George Nugent-Temple-Grenville, 1st Marquess of Buckingham

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The Most Honourable
The Marquess of Buckingham
KG KP PC
1stMarquessOfBuckingham.jpg
Secretary of State for Foreign Affairs
In office
19 December 1783 – 23 December 1783
Prime Minister William Pitt
Preceded by Charles James Fox
Succeeded by Marquess of Carmarthen
Lord Lieutenant of Ireland
In office
27 October 1787 – 24 October 1789
Prime Minister William Pitt
Preceded by The Duke of Rutland
Succeeded by The Earl of Westmorland

George Nugent-Temple-Grenville, 1st Marquess of Buckingham KG KP PC, (17 June 1753 – 11 February 1813), known as The Earl Temple between 1779 and 1784, was a British statesman.

Background and education[edit]

Buckingham, as the second son of George Grenville, Prime Minister of Great Britain, and of Elizabeth Wyndham, daughter of Sir William Wyndham, 3rd Baronet, was the nephew of Richard Grenville-Temple, 2nd Earl Temple, and the elder brother of Thomas Grenville and of William Grenville, 1st Baron Grenville, also Prime Minister of Great Britain. He received his education at Eton and at Christ Church, Oxford.

Political career[edit]

Statue sculpted by Edward Smyth in 1783, showing Buckingham in the robes of a Knight of the Order of St Patrick[1]

Buckingham was appointed a Teller of the Exchequer in 1764. Ten years later, he was returned to Parliament as one of the Members for Buckinghamshire. In the House of Commons, he was a sharp critic of the American policy of Lord North. In September 1779, he succeeded his uncle as Earl Temple and moved to the House of Lords. In 1782, Buckingham was appointed Lord Lieutenant of Buckinghamshire; in July of the same year, he became a member of the Privy Council and Lord Lieutenant of Ireland in the Ministry of Lord Shelburne. He was instrumental in the enactment of the Renunciation Act of 1783, which supplemented the legislative independence granted to Ireland in 1782. In his capacity as Lord Lieutenant of Ireland, and by Royal Warrant, he created the Order of St Patrick in February 1783, with himself as the first Grand Master. He left Ireland in 1783 and again turned his attention to English politics. He enjoyed the confidence of King George III, and having opposed Fox's East India Bill, he was authorized by the King to say that "whoever voted for the India Bill was not only not his friend, but would be considered by him as an enemy", a message which ensured the defeat of the Bill. He was appointed a Secretary of State when the younger Pitt (who was his first cousin, being his father's sister's son) formed his Ministry in December 1783, but resigned only three days later.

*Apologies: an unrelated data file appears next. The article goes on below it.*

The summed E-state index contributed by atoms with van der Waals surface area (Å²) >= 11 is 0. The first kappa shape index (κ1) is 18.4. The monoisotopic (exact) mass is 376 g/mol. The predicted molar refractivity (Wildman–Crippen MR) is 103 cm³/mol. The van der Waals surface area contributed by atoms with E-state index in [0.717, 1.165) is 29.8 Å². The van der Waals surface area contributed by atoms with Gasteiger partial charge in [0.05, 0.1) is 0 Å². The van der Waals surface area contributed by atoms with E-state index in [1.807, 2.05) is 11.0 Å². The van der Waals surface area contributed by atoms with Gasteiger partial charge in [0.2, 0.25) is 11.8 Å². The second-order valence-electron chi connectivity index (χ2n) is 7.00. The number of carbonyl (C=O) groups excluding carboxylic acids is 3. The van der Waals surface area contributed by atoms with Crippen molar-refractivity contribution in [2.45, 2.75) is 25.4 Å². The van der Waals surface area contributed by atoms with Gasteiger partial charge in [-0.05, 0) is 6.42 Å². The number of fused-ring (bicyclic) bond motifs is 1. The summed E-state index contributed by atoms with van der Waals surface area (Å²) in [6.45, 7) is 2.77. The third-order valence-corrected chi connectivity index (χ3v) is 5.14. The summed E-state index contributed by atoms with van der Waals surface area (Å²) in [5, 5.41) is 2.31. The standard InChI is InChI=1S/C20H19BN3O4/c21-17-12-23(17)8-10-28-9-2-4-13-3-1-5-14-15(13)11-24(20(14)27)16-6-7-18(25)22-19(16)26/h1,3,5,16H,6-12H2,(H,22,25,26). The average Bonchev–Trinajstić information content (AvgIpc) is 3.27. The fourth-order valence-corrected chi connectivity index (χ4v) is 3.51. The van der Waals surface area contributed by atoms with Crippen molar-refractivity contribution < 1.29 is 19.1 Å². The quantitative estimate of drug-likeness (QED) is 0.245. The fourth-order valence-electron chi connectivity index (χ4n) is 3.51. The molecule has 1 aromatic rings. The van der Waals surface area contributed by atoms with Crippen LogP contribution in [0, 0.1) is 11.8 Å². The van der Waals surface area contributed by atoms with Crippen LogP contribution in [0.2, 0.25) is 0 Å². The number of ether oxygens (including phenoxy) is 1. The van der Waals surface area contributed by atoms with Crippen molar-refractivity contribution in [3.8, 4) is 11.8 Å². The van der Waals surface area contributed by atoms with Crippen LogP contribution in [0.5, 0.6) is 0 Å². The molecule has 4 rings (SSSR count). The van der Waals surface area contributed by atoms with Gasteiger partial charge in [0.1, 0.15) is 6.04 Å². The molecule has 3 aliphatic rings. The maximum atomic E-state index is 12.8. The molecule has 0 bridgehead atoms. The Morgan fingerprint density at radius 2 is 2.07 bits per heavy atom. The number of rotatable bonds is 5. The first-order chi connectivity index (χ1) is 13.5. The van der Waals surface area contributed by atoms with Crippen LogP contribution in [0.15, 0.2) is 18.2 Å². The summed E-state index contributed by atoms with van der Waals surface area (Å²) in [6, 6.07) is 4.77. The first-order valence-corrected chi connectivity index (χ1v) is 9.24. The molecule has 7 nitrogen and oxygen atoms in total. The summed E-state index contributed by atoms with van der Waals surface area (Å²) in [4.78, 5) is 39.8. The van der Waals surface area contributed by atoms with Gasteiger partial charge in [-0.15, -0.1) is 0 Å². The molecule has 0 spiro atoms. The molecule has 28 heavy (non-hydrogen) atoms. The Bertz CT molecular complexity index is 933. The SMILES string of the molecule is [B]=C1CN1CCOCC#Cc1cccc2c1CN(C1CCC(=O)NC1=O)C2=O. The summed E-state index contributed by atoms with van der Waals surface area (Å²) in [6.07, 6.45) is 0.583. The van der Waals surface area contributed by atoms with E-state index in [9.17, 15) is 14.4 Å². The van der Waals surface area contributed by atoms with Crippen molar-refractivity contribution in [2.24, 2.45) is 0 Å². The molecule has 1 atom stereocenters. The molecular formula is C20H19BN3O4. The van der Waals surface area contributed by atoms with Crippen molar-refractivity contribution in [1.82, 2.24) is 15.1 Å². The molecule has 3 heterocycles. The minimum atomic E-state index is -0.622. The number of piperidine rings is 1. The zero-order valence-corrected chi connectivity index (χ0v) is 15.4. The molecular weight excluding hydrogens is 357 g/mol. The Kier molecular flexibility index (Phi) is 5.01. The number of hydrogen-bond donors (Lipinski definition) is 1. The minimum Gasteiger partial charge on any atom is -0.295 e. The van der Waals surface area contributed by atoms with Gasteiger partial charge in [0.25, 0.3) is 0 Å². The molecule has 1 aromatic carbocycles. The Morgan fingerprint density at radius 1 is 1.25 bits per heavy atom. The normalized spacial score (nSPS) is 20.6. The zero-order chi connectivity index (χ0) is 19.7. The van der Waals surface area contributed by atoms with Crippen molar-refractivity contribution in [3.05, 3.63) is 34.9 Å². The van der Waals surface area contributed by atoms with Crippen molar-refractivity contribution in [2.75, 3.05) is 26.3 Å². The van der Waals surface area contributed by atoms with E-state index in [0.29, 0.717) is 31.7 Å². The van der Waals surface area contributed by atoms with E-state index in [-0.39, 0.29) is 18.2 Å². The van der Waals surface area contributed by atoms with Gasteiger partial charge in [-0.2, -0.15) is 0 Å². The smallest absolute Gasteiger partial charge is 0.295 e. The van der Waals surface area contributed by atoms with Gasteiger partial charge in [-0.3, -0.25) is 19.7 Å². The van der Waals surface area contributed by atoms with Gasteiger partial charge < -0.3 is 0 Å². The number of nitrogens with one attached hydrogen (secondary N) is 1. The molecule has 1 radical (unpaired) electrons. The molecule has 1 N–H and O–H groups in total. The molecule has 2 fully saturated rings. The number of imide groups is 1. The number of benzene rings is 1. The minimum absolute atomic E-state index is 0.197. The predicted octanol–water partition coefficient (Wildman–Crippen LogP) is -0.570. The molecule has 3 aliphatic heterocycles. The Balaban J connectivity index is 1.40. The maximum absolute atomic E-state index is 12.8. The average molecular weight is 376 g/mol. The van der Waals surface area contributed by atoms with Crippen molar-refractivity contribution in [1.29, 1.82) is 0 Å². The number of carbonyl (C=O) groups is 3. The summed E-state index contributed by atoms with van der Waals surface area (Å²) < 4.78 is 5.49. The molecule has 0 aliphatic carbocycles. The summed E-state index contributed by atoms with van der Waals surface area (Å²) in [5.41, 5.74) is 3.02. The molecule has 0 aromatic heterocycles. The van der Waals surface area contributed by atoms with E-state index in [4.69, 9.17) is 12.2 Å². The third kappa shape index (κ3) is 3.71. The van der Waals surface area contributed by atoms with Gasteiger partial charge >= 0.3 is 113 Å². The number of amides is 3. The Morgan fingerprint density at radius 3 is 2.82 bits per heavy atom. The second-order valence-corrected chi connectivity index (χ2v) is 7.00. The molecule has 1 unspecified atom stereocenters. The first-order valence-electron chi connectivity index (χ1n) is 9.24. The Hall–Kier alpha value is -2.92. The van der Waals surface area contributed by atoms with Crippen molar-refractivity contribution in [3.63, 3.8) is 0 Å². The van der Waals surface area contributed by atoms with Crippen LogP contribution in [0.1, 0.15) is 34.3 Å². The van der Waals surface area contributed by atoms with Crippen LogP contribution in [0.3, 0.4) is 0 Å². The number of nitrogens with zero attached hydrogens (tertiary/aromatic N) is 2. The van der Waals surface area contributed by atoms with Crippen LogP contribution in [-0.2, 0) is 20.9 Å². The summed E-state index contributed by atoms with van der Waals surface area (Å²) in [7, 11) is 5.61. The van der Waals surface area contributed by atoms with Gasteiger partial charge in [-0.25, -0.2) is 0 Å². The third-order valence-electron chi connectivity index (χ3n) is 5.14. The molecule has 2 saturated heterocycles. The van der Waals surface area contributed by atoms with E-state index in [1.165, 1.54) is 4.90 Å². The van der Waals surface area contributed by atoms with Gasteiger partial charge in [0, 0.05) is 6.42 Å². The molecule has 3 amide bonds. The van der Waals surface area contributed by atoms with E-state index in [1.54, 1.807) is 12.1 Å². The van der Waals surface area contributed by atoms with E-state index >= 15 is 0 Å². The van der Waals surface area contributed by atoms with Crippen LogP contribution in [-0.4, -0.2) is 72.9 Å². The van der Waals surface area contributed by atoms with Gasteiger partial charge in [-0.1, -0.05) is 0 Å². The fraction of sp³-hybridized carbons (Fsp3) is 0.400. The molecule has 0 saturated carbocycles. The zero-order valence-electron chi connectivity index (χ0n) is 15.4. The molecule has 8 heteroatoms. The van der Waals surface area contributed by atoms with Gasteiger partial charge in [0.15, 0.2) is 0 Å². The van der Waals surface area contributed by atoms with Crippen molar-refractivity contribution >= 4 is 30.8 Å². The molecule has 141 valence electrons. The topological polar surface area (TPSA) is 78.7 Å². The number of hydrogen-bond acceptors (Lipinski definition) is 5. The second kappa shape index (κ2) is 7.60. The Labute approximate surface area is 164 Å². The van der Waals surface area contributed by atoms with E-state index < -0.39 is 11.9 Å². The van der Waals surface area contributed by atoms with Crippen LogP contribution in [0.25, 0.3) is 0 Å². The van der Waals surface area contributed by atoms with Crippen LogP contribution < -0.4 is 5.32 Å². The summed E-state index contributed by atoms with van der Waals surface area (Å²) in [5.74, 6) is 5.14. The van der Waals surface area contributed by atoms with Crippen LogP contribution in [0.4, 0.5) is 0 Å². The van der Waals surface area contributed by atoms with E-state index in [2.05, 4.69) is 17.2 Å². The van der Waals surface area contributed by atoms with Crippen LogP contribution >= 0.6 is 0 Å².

In December 1784, he was created Marquess of Buckingham. In November 1787, he was again appointed Lord Lieutenant of Ireland, this time under Pitt, but his second tenure of this office was hardly as successful as the first. He was denounced by Grattan for extravagance; was censured by the Irish Houses of Parliament for refusing to transmit to England an address calling upon the Prince of Wales to assume the regency; and he could only maintain his position by resorting to bribery on a large scale. Having become very unpopular, he resigned his office in September 1789. He subsequently took very little part in politics, although he spoke in favour of the Act of Union of 1800. He died at his residence, Stowe in Buckinghamshire, and was buried at Wotton whence his ancestors had hailed.

Personal life[edit]

In 1775, George married Lady Mary Nugent, daughter of the 1st Viscount Clare (later the 1st Earl Nugent). When his father-in-law died in 1788, George succeeded him as 2nd Earl Nugent. However, since he already held the higher rank of Marquess, he was never known by this title. His wife died in 1812 and he died the following year.

George and Mary had two sons: Richard Temple-Nugent-Brydges-Chandos-Grenville, 1st Duke of Buckingham and Chandos; and George Nugent-Grenville, 2nd Baron Nugent.

Styles from birth to death[edit]

  • George Grenville, Esq. (1753–1774)
  • George Grenville, Esq., MP (1774–1779)
  • The Rt Hon. The Earl Temple (1779–1782)
  • The Rt Hon. The Earl Temple, PC (1782–1784)
  • The Most Hon. The Marquess of Buckingham, PC (1784–1786)
  • The Most Hon. The Marquess of Buckingham, KG, PC (1786–1813)

See also[edit]

References[edit]

  1. ^ Casey, Christine (2005). The Buildings of Ireland: Dublin. New Haven: Yale University Press. p. 622. ISBN 978-0-300-10923-8. 

External links[edit]

Parliament of Great Britain
Preceded by
Richard Lowndes
The Earl Verney
Member of Parliament for Buckinghamshire
1774 – 1779
With: The Earl Verney
Succeeded by
The Earl Verney
Thomas Grenville
Political offices
Preceded by
The Earl of Macclesfield
Teller of the Exchequer
1763 – 1813
Succeeded by
Spencer Perceval
Preceded by
The Duke of Portland
Lord Lieutenant of Ireland
1782 – 1783
Succeeded by
The Earl of Northington
Preceded by
Charles James Fox
Foreign Secretary
1783
Succeeded by
The Marquess of Carmarthen
Preceded by
Lord North
Home Secretary
1783
Succeeded by
The Lord Sydney
Preceded by
The Duke of Rutland
Lord Lieutenant of Ireland
1787 – 1789
Succeeded by
The Earl of Westmorland
Honorary titles
Preceded by
The Earl of Chesterfield
Lord Lieutenant of Buckinghamshire
1782 – 1813
Succeeded by
The Marquess of Buckingham
Peerage of Great Britain
New creation Marquess of Buckingham
1784–1813
Succeeded by
Richard Grenville
Preceded by
Richard Grenville-Temple
Earl Temple
1779–1813
Peerage of Ireland
Preceded by
Robert Nugent
Earl Nugent
1788–1813
Succeeded by
Richard Grenville